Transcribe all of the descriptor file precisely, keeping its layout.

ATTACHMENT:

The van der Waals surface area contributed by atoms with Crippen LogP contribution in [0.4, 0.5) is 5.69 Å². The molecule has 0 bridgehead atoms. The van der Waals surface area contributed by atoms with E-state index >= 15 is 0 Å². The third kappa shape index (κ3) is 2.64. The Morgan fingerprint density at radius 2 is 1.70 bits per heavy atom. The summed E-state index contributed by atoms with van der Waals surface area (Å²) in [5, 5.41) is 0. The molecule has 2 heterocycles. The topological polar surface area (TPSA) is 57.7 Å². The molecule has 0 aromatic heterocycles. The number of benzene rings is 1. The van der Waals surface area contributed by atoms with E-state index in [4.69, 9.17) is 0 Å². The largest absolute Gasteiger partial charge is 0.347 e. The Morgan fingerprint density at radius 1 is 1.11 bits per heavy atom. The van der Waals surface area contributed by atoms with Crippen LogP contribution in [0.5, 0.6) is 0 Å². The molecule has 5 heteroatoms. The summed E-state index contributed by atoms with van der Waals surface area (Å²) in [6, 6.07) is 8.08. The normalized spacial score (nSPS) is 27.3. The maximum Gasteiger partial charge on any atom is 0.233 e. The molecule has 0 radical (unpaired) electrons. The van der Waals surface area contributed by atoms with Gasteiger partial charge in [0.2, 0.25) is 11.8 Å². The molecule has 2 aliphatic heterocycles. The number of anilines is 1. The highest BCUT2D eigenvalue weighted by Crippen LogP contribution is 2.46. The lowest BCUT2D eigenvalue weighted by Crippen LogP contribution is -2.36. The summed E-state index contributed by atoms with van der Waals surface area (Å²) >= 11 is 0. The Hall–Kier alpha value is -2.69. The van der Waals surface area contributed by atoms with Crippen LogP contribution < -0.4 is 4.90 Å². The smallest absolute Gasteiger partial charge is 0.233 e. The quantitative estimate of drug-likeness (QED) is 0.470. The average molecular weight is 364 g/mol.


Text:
The van der Waals surface area contributed by atoms with Crippen LogP contribution in [0.4, 0.5) is 5.69 Å². The molecule has 0 bridgehead atoms. The van der Waals surface area contributed by atoms with E-state index >= 15 is 0 Å². The third kappa shape index (κ3) is 2.64. The Morgan fingerprint density at radius 2 is 1.70 bits per heavy atom. The summed E-state index contributed by atoms with van der Waals surface area (Å²) in [5, 5.41) is 0. The molecule has 2 heterocycles. The topological polar surface area (TPSA) is 57.7 Å². The molecule has 0 aromatic heterocycles. The number of benzene rings is 1. The van der Waals surface area contributed by atoms with E-state index in [4.69, 9.17) is 0 Å². The largest absolute Gasteiger partial charge is 0.347 e. The Morgan fingerprint density at radius 1 is 1.11 bits per heavy atom. The van der Waals surface area contributed by atoms with Crippen LogP contribution in [0.5, 0.6) is 0 Å². The molecule has 5 heteroatoms. The summed E-state index contributed by atoms with van der Waals surface area (Å²) in [6, 6.07) is 8.08. The normalized spacial score (nSPS) is 27.3. The maximum Gasteiger partial charge on any atom is 0.233 e. The molecule has 0 radical (unpaired) electrons. The van der Waals surface area contributed by atoms with Gasteiger partial charge in [0.2, 0.25) is 11.8 Å². The molecule has 2 aliphatic heterocycles. The number of anilines is 1. The highest BCUT2D eigenvalue weighted by Crippen LogP contribution is 2.46. The lowest BCUT2D eigenvalue weighted by Crippen LogP contribution is -2.36. The summed E-state index contributed by atoms with van der Waals surface area (Å²) >= 11 is 0. The Hall–Kier alpha value is -2.69. The van der Waals surface area contributed by atoms with Crippen LogP contribution < -0.4 is 4.90 Å². The smallest absolute Gasteiger partial charge is 0.233 e. The quantitative estimate of drug-likeness (QED) is 0.470. The average molecular weight is 364 g/mol.